Spent most of the weekend in the Blue Ridge Mountains of Virginia with a video camera on my shoulder, capturing what the locals hope is finally the arrival of Spring to a region where winter has been unrepentant.
At the barbershop in the town of Floyd, Virginia, population 434, bluegrass musicians jammed on a Friday night — something they have done for years and continue to do so some winter, spring, summer or fall.
They talked about weather, sports and life. They didn’t talk about politics, gun control, gay rights or immigration.
Some expressed a desire to plant crops, prepare livestock for sale, open their seasonal shops and perform a multitude of tasks that will help them survive through the year and — hopefully — enjoy life.
Later, as I sat at the editing console and worked through the videos, I thought about how bogged down we all get in issues that may seem important to specific groups but have little impact on the vast majority of us as we move through and try to cope with life.
I realize that nowadays, at 65 and still recovering for a near-fatal motorcycle crash that damned near killed me five months ago, my focus on what is and is not important has changed.
Yes, I still worry about issues that affect this country but I also wonder how many issues that dominate the news and political debate really have anything to do with our future.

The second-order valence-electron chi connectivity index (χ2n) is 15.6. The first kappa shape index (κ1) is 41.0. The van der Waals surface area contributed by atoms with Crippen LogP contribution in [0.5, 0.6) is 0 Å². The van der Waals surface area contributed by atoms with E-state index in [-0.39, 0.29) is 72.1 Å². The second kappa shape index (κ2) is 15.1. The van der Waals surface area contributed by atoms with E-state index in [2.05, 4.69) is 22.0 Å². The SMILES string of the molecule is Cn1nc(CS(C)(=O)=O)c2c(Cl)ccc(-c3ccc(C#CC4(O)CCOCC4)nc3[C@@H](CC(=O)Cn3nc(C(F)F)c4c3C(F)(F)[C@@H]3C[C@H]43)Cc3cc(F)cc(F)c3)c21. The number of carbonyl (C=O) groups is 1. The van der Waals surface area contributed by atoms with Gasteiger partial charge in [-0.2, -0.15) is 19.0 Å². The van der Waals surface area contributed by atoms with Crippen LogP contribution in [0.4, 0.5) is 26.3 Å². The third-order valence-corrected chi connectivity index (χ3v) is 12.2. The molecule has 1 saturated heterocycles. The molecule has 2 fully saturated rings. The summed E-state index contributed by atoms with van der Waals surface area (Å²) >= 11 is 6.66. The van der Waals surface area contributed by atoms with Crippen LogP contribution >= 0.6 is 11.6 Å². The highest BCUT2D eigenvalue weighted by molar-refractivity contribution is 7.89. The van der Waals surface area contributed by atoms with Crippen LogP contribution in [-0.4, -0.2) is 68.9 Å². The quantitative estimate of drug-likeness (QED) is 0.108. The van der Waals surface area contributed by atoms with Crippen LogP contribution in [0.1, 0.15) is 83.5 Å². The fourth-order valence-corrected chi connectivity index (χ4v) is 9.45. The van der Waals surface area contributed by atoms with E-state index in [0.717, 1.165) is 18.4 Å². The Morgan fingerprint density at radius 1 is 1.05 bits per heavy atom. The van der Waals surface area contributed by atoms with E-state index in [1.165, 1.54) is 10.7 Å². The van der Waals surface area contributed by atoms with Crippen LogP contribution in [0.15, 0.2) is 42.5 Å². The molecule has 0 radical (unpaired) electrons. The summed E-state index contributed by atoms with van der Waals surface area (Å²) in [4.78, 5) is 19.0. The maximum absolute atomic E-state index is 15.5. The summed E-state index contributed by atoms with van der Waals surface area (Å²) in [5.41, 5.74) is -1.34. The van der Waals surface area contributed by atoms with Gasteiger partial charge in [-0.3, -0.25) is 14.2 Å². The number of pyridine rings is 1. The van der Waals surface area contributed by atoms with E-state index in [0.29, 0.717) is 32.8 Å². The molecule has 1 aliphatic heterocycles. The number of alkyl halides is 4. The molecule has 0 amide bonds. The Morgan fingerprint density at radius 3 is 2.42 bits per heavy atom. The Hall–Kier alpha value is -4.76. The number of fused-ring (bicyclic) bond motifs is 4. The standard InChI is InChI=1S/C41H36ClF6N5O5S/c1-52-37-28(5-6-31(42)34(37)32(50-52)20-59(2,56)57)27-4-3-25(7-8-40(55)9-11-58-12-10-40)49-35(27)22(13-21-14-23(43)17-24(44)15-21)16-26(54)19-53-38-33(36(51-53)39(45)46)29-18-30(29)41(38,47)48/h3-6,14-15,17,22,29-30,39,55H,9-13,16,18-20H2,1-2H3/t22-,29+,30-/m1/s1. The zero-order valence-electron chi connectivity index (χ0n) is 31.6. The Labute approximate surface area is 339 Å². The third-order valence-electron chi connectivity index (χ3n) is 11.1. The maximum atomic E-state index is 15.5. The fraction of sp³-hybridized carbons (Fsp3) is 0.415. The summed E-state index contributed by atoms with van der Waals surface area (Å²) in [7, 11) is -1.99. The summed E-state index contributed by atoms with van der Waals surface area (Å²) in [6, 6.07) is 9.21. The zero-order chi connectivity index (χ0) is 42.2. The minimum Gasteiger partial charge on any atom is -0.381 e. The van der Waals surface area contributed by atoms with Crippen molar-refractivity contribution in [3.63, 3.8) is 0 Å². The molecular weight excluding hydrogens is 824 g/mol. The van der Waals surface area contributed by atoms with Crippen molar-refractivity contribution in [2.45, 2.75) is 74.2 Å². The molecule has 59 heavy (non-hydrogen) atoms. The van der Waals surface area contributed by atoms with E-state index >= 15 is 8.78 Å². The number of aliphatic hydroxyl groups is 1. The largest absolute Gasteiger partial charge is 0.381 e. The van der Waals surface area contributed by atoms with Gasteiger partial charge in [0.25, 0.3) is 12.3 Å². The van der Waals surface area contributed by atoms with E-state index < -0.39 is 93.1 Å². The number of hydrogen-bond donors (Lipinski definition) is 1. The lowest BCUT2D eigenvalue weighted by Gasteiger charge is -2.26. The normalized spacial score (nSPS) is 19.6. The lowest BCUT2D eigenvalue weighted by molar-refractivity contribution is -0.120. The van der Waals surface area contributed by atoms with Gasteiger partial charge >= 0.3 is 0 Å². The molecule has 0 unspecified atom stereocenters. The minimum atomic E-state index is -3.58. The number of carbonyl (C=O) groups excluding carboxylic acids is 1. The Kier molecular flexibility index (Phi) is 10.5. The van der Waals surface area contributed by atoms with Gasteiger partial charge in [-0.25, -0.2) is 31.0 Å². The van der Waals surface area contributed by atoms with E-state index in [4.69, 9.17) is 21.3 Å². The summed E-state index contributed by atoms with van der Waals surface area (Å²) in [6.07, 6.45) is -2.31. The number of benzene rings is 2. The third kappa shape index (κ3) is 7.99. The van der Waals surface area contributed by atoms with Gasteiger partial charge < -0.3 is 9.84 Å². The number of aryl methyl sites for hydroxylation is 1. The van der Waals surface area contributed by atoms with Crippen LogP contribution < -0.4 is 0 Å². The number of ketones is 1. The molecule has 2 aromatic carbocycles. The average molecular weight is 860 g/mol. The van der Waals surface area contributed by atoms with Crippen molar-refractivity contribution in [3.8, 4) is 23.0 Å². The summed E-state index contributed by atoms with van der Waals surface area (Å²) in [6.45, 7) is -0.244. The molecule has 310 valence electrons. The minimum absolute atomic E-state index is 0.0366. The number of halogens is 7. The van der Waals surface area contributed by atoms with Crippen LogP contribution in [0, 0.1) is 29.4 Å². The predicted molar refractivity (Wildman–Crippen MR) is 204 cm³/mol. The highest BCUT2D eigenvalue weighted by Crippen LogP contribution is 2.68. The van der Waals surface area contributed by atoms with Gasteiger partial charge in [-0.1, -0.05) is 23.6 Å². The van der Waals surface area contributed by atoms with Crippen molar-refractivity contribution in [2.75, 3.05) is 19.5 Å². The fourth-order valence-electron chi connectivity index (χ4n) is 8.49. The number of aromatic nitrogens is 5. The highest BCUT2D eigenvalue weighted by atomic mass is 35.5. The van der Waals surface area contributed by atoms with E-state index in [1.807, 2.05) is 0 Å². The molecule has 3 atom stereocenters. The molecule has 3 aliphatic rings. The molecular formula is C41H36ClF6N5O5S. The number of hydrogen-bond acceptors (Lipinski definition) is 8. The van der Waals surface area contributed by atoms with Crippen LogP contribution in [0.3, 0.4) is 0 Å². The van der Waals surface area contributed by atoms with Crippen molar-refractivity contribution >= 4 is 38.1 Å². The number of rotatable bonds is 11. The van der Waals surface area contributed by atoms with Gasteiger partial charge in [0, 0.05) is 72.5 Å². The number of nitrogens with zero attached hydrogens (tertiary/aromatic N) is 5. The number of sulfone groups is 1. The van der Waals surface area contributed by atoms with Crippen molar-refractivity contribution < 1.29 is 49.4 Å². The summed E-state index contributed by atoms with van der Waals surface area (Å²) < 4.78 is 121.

I find my own opinions wavering and changing on issues like gun control but I wonder even more if the future of America would be that much affected one way or another if guns were outlawed or not? The same ambivalence now sets in on other hot-button topics.
I worked inside politics and the federal government long enough to know that — in the end — it doesn’t matter which political party controls Congress or the White House. Our government, by and large, is controlled by a bureaucracy that continues in spite of political or philosophical shifts. Voter attitudes bounce from one extreme to another and the result is an increase is gridlock that is broken only when crisis reaches an inevitable point.
Republicans at this point say the future of their party lies in putting either Rand Paul or Marco Rubio in the White House. In other words, the perceived resolution to the problem caused by the current political novice at 1600 Pennsylvania Avenue can be resolved by replacing him with another first-term Senator with no real experience.
To borrow an old expression, the more things change, the more they stay the same.
But none of this meant a thing to those I filmed and photographed over the weekend. To them, the priority in life was putting a bothersome winter behind and getting on the with basics of life.
Life goes on and it does so in spite of the actions or pettiness of Democrats, Republicans, independents, gun owners, gays, lesbians, straights, conservatives, liberals, war mongers or peace lovers.
And that’s the way it should be.